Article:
And so Behemoth learned words, and Lucifer learned little but discovered much, and they passed a night which lasted for more than a night, leaving a line of doubled footsteps behind them in the sand of a desert never intended for either of their feet. And then they took their leave of each other, great in their own ways and neither lessened by the encounter--one walking towards he knew not what (but something, but somewhere), the other simply alongside him one moment and then, when Behemoth's attention wandered, gone.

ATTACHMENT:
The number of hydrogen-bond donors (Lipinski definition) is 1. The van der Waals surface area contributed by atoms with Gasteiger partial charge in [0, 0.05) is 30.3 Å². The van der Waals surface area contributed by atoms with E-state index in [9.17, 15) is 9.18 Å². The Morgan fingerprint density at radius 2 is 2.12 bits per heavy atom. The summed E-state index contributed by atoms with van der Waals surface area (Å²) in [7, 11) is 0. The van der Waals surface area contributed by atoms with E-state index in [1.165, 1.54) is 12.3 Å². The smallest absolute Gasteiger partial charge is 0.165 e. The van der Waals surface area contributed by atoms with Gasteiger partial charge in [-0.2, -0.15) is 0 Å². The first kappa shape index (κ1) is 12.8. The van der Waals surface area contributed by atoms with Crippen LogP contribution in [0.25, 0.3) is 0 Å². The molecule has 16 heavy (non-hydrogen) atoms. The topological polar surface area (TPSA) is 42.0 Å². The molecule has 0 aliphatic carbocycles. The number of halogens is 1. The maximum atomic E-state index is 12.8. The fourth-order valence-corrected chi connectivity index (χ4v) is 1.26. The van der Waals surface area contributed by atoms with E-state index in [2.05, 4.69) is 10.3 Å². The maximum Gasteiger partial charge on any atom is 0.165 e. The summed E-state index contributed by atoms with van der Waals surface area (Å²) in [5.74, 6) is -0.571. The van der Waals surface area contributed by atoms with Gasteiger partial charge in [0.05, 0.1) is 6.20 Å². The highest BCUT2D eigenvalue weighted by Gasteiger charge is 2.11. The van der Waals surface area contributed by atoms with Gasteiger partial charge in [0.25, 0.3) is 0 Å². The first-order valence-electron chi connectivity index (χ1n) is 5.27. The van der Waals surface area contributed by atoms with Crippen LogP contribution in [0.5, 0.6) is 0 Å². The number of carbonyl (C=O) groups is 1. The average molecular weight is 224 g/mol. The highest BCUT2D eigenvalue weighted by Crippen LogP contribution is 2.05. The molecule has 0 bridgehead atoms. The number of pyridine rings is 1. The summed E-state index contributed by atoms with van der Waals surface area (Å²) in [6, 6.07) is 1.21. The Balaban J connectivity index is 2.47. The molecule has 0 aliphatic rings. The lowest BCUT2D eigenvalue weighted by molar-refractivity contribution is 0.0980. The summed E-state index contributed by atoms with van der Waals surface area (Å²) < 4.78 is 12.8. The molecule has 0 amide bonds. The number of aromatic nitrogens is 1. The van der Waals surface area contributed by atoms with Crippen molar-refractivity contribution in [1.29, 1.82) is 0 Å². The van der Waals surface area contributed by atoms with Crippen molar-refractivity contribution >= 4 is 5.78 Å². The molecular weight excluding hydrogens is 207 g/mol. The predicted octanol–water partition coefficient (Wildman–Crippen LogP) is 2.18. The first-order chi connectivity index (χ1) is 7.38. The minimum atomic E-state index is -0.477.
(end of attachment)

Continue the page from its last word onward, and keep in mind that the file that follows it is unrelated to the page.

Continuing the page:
And when there was only one set of footprints, Behemoth would muse wryly aloud one day over drinks, a day too far off to even be thought of at that time, that was when I bored you. That was a good night, a damn good night--Bloody Marys all around, for every demon and fallen angel, everyone mellowed out the way communion wine could never make a man or a monster and Lucifer's laugh all startled delight so bright it lit his whole face up like he was stained glass (lit him up like he was an effigy to defiant joy, lit him up like he was burning from within and forgetting not to remind them of how G-d blessed bright he still was in all his damned glory) because almost everyone forgot sometimes, forgot that Behemoth wasn't dumb, that he had been bright enough to question without knowledge, to leave his desert hollow as a clock outside time under his own (will)power. Almost everyone, everyone except Zepar--but that's another story again, a slew of stories, a whole book of stories for another time.